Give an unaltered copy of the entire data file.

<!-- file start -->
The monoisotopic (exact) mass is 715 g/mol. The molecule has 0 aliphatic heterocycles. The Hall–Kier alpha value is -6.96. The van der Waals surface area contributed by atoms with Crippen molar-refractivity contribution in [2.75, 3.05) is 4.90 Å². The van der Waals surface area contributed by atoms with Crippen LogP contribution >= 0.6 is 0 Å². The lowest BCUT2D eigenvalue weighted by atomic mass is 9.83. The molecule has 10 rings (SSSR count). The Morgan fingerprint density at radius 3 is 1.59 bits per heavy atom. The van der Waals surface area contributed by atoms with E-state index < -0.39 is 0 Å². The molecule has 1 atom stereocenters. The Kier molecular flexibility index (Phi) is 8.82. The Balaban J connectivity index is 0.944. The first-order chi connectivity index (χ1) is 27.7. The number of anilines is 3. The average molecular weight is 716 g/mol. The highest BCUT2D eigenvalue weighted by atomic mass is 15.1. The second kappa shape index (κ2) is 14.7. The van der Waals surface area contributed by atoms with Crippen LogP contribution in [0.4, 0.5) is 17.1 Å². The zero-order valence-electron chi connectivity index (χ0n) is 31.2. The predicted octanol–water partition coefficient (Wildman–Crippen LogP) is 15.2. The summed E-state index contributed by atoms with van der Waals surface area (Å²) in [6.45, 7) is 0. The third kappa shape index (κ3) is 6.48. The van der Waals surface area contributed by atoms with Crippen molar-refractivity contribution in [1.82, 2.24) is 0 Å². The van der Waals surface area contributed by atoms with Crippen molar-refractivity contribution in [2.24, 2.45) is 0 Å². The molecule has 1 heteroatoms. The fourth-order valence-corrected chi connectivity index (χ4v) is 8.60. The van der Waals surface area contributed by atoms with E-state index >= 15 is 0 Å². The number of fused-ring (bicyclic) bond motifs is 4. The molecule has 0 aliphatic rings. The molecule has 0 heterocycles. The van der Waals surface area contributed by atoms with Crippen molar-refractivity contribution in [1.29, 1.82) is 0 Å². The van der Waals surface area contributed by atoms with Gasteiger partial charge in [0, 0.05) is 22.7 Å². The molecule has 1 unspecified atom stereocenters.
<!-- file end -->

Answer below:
The monoisotopic (exact) mass is 715 g/mol. The molecule has 0 aliphatic heterocycles. The Hall–Kier alpha value is -6.96. The van der Waals surface area contributed by atoms with Crippen molar-refractivity contribution in [2.75, 3.05) is 4.90 Å². The van der Waals surface area contributed by atoms with Crippen LogP contribution >= 0.6 is 0 Å². The lowest BCUT2D eigenvalue weighted by atomic mass is 9.83. The molecule has 10 rings (SSSR count). The Morgan fingerprint density at radius 3 is 1.59 bits per heavy atom. The van der Waals surface area contributed by atoms with E-state index < -0.39 is 0 Å². The molecule has 1 atom stereocenters. The Kier molecular flexibility index (Phi) is 8.82. The Balaban J connectivity index is 0.944. The first-order chi connectivity index (χ1) is 27.7. The number of anilines is 3. The average molecular weight is 716 g/mol. The highest BCUT2D eigenvalue weighted by atomic mass is 15.1. The second kappa shape index (κ2) is 14.7. The van der Waals surface area contributed by atoms with Crippen LogP contribution in [0.4, 0.5) is 17.1 Å². The zero-order valence-electron chi connectivity index (χ0n) is 31.2. The predicted octanol–water partition coefficient (Wildman–Crippen LogP) is 15.2. The summed E-state index contributed by atoms with van der Waals surface area (Å²) in [6.45, 7) is 0. The third kappa shape index (κ3) is 6.48. The van der Waals surface area contributed by atoms with Crippen molar-refractivity contribution in [1.82, 2.24) is 0 Å². The van der Waals surface area contributed by atoms with Crippen molar-refractivity contribution in [2.24, 2.45) is 0 Å². The molecule has 1 heteroatoms. The fourth-order valence-corrected chi connectivity index (χ4v) is 8.60. The van der Waals surface area contributed by atoms with E-state index >= 15 is 0 Å². The number of fused-ring (bicyclic) bond motifs is 4. The molecule has 0 aliphatic rings. The molecule has 0 heterocycles. The van der Waals surface area contributed by atoms with Crippen molar-refractivity contribution in [1.29, 1.82) is 0 Å². The van der Waals surface area contributed by atoms with Gasteiger partial charge in [0, 0.05) is 22.7 Å². The molecule has 1 unspecified atom stereocenters.